The history lesson

August 2, 2017 01:00 AM Prem Singh Basnyat


Prithvi Narayan Shah was projected as the worst of the worst thief and King Mahendra was portrayed in the same negative light.

Two incidents led me to write this article. I had been invited recently to Nepal Army Training Center, Kharipati to deliver a lesson to officer cadets on post-unification, political and military history. The areas covered in my presentation surprised the cadets. This was not unexpected for political parties who emerge out of rebellion tend to paint a bleak picture of history and culture and youths tend to believe in such narrative. They distort the facts in order to tempt people into false dreams.  

Then there was this Facebook status that emitted fire against Brahmins and Chhetris by one Sudhir Chintan. It read: “You Brahmins/Chhetris! Mind that Nepal is not your ancestral piece of land and that you can say anything and others will just believe in it.

Listen to learn that all those who now call themselves Nepalis came from India into the land of Buddha when the Muslims attacked them, and therefore take them back to India because they littered Nepal with all their filth. And you non-Hindus! Listen carefully that German Chancellor Adolf Hitler killed the Israeli Jews in six hundred millions, twice the population of Nepal now, in Gas Chamber Gestapo in the World War II just because they had penetrated into several countries of Europe with intention to reign supreme over the region. Therefore, all the non-Hindu indigenous people (Bahuns and Chhetris) should collectively finish them off the way Hitler did in Germany.”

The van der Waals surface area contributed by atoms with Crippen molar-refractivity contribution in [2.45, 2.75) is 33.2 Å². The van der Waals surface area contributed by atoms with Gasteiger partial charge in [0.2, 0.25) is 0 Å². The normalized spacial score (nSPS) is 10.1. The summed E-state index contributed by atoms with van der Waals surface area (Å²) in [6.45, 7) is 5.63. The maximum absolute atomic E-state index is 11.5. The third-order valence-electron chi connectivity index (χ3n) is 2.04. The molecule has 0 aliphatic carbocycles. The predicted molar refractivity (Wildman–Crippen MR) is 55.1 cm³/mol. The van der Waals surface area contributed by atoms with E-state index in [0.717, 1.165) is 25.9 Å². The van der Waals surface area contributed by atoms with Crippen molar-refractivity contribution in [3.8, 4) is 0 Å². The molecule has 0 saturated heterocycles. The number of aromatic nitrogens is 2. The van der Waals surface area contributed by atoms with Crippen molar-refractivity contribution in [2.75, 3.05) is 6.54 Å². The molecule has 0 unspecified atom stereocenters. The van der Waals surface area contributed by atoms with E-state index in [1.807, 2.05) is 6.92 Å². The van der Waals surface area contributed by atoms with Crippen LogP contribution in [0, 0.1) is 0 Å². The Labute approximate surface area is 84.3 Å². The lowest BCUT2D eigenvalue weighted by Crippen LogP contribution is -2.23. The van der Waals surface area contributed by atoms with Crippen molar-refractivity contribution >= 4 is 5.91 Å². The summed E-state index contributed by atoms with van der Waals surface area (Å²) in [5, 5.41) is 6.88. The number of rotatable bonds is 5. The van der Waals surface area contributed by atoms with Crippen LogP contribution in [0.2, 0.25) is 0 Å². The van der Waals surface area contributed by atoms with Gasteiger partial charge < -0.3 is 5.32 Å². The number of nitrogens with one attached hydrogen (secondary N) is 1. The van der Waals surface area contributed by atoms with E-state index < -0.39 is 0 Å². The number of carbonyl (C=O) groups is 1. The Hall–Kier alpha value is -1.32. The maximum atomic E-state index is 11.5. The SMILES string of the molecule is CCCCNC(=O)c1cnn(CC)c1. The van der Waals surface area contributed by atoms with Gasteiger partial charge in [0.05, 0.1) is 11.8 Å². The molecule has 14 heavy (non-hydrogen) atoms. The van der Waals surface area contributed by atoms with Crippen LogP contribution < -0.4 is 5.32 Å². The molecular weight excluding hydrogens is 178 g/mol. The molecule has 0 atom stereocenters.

This was shocking. We need to explore who instilled such false sense of understanding among our youths and find ways to correct it.  

I don’t blame Sudhir Chintan for writing hate statements on Facebook. The political parties, Maoists in particular, who promoted and spread such false narratives are to be blamed.  They have instilled in youth hate against racial and regional harmony. This is detrimental to country’s future.  

During the insurgency and even until the recent past, Maoist adopted the policy to obliterate country’s past. History highlights unity, glorifies existence of the nation and pays tribute to the warriors who fight for territorial integrity. This instills in people patriotic feeling. It is unfortunate that attempts are being made to discredit country’s history, religion and culture and this has become the hallmark of “New Nepal.” Some of the leaders had even proposed changing country’s national flag and even name.

The upshot is there for all of us to see: Brahmins and Chhetris are projected as enemies of Janajatis, those living in the hills as enemies of people living in Tarai plains.